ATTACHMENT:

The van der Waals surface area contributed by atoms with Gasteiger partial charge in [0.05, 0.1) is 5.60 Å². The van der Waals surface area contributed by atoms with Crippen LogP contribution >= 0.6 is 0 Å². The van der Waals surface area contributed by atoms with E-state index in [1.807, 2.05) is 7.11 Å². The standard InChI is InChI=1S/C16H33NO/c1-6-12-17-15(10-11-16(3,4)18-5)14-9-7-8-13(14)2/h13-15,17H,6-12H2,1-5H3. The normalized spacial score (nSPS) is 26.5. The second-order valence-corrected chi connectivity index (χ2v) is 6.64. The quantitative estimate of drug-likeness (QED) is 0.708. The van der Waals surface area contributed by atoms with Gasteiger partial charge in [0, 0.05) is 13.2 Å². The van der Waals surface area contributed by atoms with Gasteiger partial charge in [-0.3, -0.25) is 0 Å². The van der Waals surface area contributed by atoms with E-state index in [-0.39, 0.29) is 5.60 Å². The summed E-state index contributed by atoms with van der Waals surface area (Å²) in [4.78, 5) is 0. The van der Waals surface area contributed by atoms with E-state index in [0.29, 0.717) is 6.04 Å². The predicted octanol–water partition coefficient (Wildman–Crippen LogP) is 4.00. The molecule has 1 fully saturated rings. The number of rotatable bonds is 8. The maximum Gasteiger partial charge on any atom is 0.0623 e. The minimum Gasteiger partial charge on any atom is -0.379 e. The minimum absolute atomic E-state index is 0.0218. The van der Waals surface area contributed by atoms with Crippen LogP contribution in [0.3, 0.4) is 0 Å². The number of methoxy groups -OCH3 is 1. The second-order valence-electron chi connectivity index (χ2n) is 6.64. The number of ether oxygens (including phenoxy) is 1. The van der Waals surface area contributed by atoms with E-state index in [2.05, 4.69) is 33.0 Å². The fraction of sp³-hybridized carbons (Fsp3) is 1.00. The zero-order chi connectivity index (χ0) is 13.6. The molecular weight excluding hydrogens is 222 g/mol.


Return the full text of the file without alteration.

The van der Waals surface area contributed by atoms with Gasteiger partial charge in [0.05, 0.1) is 5.60 Å². The van der Waals surface area contributed by atoms with Crippen LogP contribution >= 0.6 is 0 Å². The van der Waals surface area contributed by atoms with E-state index in [1.807, 2.05) is 7.11 Å². The standard InChI is InChI=1S/C16H33NO/c1-6-12-17-15(10-11-16(3,4)18-5)14-9-7-8-13(14)2/h13-15,17H,6-12H2,1-5H3. The normalized spacial score (nSPS) is 26.5. The second-order valence-corrected chi connectivity index (χ2v) is 6.64. The quantitative estimate of drug-likeness (QED) is 0.708. The van der Waals surface area contributed by atoms with Gasteiger partial charge in [0, 0.05) is 13.2 Å². The van der Waals surface area contributed by atoms with Gasteiger partial charge in [-0.3, -0.25) is 0 Å². The van der Waals surface area contributed by atoms with E-state index in [-0.39, 0.29) is 5.60 Å². The summed E-state index contributed by atoms with van der Waals surface area (Å²) in [4.78, 5) is 0. The van der Waals surface area contributed by atoms with E-state index in [0.29, 0.717) is 6.04 Å². The predicted octanol–water partition coefficient (Wildman–Crippen LogP) is 4.00. The molecule has 1 fully saturated rings. The number of rotatable bonds is 8. The maximum Gasteiger partial charge on any atom is 0.0623 e. The minimum Gasteiger partial charge on any atom is -0.379 e. The minimum absolute atomic E-state index is 0.0218. The van der Waals surface area contributed by atoms with Crippen LogP contribution in [0.3, 0.4) is 0 Å². The number of methoxy groups -OCH3 is 1. The second-order valence-electron chi connectivity index (χ2n) is 6.64. The number of ether oxygens (including phenoxy) is 1. The van der Waals surface area contributed by atoms with E-state index in [2.05, 4.69) is 33.0 Å². The fraction of sp³-hybridized carbons (Fsp3) is 1.00. The zero-order chi connectivity index (χ0) is 13.6. The molecular weight excluding hydrogens is 222 g/mol.